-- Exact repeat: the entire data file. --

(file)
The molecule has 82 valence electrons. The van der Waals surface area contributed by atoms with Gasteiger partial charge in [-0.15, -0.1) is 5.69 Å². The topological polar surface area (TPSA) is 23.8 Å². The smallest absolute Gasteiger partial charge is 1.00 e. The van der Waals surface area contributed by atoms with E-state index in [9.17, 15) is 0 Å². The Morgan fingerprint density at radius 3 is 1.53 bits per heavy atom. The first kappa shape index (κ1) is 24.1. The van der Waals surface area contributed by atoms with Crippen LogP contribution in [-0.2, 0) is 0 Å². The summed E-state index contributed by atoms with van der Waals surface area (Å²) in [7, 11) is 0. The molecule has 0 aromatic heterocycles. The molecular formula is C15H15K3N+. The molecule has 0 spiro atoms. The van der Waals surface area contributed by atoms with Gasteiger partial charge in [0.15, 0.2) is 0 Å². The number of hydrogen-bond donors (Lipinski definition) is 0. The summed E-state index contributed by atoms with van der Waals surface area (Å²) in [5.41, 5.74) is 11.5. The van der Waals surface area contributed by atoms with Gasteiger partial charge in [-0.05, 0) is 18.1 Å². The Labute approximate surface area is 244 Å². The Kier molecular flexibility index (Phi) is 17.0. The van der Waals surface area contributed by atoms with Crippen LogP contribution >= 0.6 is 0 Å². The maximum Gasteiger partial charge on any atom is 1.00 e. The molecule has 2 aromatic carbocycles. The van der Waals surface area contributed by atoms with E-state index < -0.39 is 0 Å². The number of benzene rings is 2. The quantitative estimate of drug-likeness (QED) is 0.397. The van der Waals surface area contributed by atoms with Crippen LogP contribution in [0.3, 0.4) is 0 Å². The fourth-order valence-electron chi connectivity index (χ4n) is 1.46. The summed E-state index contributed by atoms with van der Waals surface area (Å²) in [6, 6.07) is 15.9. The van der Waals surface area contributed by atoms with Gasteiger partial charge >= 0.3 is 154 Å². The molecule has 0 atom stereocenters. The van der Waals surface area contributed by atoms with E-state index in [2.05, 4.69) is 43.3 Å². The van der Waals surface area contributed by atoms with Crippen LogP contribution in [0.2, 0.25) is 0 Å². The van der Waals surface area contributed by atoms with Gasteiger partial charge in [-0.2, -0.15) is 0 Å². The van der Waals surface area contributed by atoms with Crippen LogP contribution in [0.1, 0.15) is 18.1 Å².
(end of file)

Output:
The molecule has 82 valence electrons. The van der Waals surface area contributed by atoms with Gasteiger partial charge in [-0.15, -0.1) is 5.69 Å². The topological polar surface area (TPSA) is 23.8 Å². The smallest absolute Gasteiger partial charge is 1.00 e. The van der Waals surface area contributed by atoms with E-state index in [9.17, 15) is 0 Å². The Morgan fingerprint density at radius 3 is 1.53 bits per heavy atom. The first kappa shape index (κ1) is 24.1. The van der Waals surface area contributed by atoms with Crippen LogP contribution in [-0.2, 0) is 0 Å². The summed E-state index contributed by atoms with van der Waals surface area (Å²) in [7, 11) is 0. The molecule has 0 aromatic heterocycles. The molecular formula is C15H15K3N+. The molecule has 0 spiro atoms. The van der Waals surface area contributed by atoms with Gasteiger partial charge in [0.15, 0.2) is 0 Å². The number of hydrogen-bond donors (Lipinski definition) is 0. The summed E-state index contributed by atoms with van der Waals surface area (Å²) in [5.41, 5.74) is 11.5. The van der Waals surface area contributed by atoms with Gasteiger partial charge in [-0.05, 0) is 18.1 Å². The Labute approximate surface area is 244 Å². The Kier molecular flexibility index (Phi) is 17.0. The van der Waals surface area contributed by atoms with Crippen LogP contribution >= 0.6 is 0 Å². The maximum Gasteiger partial charge on any atom is 1.00 e. The molecule has 2 aromatic carbocycles. The van der Waals surface area contributed by atoms with E-state index < -0.39 is 0 Å². The number of benzene rings is 2. The quantitative estimate of drug-likeness (QED) is 0.397. The van der Waals surface area contributed by atoms with Crippen LogP contribution in [0.3, 0.4) is 0 Å². The fourth-order valence-electron chi connectivity index (χ4n) is 1.46. The summed E-state index contributed by atoms with van der Waals surface area (Å²) in [6, 6.07) is 15.9. The van der Waals surface area contributed by atoms with Gasteiger partial charge >= 0.3 is 154 Å². The molecule has 0 atom stereocenters. The van der Waals surface area contributed by atoms with E-state index in [2.05, 4.69) is 43.3 Å². The van der Waals surface area contributed by atoms with Crippen LogP contribution in [0.2, 0.25) is 0 Å². The van der Waals surface area contributed by atoms with Gasteiger partial charge in [-0.2, -0.15) is 0 Å². The van der Waals surface area contributed by atoms with Crippen LogP contribution in [0.1, 0.15) is 18.1 Å².